oxalosis


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oxalosis

[¦ak·sə¦lō·səs]
(medicine)
A rare hereditary metabolic disorder, inherited as an autosomal recessive, in which glyoxylic acid metabolism is impaired, resulting in overproduction of oxalic acid and deposition of calcium oxalate in body tissues.
McGraw-Hill Dictionary of Scientific & Technical Terms, 6E, Copyright © 2003 by The McGraw-Hill Companies, Inc.
References in periodicals archive ?
Presented additional data from PHYOX1 study in patients with PH1 and PH type 2 showing substantial reduction in urinary oxalate following single-dose administration of DCR-PHXC at the Oxalosis and Hyperoxaluria Foundation International Hyperoxaluria Workshop.
The updated PHYOX1 data, presented at the Oxalosis and Hyperoxaluria Foundation's International Workshop on June 22, 2019, also showed that a single dose of DCR-PHXC led to normalisation or near-normalization of urinary oxalate levels in a majority of patients and was generally well-tolerated.
Allena Pharmaceuticals announced that it will present on its reloxaliase development program and the unmet need in patients with enteric hyperoxaluria in four sessions at the Oxalosis & Hyperoxaluria Foundation International Hyperoxaluria Workshop.
Francis Food Pantries and Shelters, the Wounded Warrior Project, and the Oxalosis and Hyperoxaluria Foundation.
In addition, acute oxalosis (such as in glyoxylate poisoning) can induce acute kidney damage due to the renal tubular blockage caused by the deposition of the CaOx crystals (2).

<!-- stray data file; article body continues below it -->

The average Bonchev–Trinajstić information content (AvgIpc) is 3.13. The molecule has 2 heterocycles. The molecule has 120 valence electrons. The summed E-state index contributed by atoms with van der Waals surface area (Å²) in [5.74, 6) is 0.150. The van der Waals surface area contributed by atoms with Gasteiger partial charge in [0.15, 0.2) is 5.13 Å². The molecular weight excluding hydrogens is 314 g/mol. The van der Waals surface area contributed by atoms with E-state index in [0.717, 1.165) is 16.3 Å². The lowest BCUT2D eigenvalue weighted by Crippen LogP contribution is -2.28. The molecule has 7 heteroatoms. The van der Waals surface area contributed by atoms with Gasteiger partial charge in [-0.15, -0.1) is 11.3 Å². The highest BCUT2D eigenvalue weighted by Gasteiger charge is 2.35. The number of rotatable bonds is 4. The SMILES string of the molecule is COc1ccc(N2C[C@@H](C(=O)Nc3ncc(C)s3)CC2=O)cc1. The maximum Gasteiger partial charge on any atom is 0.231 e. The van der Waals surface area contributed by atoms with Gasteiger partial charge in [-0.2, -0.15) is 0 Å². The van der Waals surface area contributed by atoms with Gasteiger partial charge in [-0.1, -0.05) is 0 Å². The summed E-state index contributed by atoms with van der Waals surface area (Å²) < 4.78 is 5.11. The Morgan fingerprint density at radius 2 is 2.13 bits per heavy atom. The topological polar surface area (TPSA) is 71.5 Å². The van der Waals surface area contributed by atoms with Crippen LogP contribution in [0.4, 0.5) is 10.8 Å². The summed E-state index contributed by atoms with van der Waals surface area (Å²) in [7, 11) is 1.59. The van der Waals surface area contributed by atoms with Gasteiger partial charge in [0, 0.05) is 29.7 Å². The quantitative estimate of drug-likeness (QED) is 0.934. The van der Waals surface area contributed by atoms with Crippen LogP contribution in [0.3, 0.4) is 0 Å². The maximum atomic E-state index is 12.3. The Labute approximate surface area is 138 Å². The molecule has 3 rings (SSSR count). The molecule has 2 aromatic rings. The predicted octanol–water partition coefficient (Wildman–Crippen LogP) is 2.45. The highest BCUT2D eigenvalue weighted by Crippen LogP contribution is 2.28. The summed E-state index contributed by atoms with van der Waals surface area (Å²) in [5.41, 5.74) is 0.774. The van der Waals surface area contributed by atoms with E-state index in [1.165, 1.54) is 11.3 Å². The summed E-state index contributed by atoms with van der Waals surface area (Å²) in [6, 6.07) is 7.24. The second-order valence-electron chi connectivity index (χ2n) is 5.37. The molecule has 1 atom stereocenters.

Further history revealed a daughter with oxalate stones disease as well, raising concern for hereditary oxalosis; other serological studies were negative, and biopsy confirmed acute tubular necrosis (ATN) with oxalate nephropathy.
Renal oxalosis has been postulated for ovine Aspergillus exposure [13] and may provide an alternative explanation for a case of renal oxalosis in a cervid [14].
Cutaneous oxalosis can occur as a primary disorder, when patients have metabolic errors and lack alanine-glyoxylate aminotransferase or D-glycerate dehydrogenase.
(1) Amyloidosis (AL, ATTR, SSA) (2) Sarcoidosis (3) Hemochromatosis (4) Eosinophilic myocardial disease (5) Idiopathic RCM (6) Progressive systemic sclerosis (scleroderma) (7) Postradiation therapy (Hodgkin's lymphoma, breast cancer etc) (8) Anderson Fabry disease (9) Danon's disease (10) Friedreich's ataxia (11) Diabetic cardiomyopathy (restrictive phenotype) (12) Drug induced (anthracycline toxicity, methysergide, ergotamine, mercurial agents, etc.) (13) Mucopolysaccharidoses (Hurler's cardiomyopathy) (14) Myocardial oxalosis (15) Wegener's granulomatosis (16) Metastatic malignancies Table 2: Differential diagnosis between restrictive cardiomyopathy and constrictive pericarditis.
When a compound's supersaturation level exceeds the point of spontaneous crystallization, it can manifest as crystals on skin, as seen in calcium oxalate and oxalosis [1].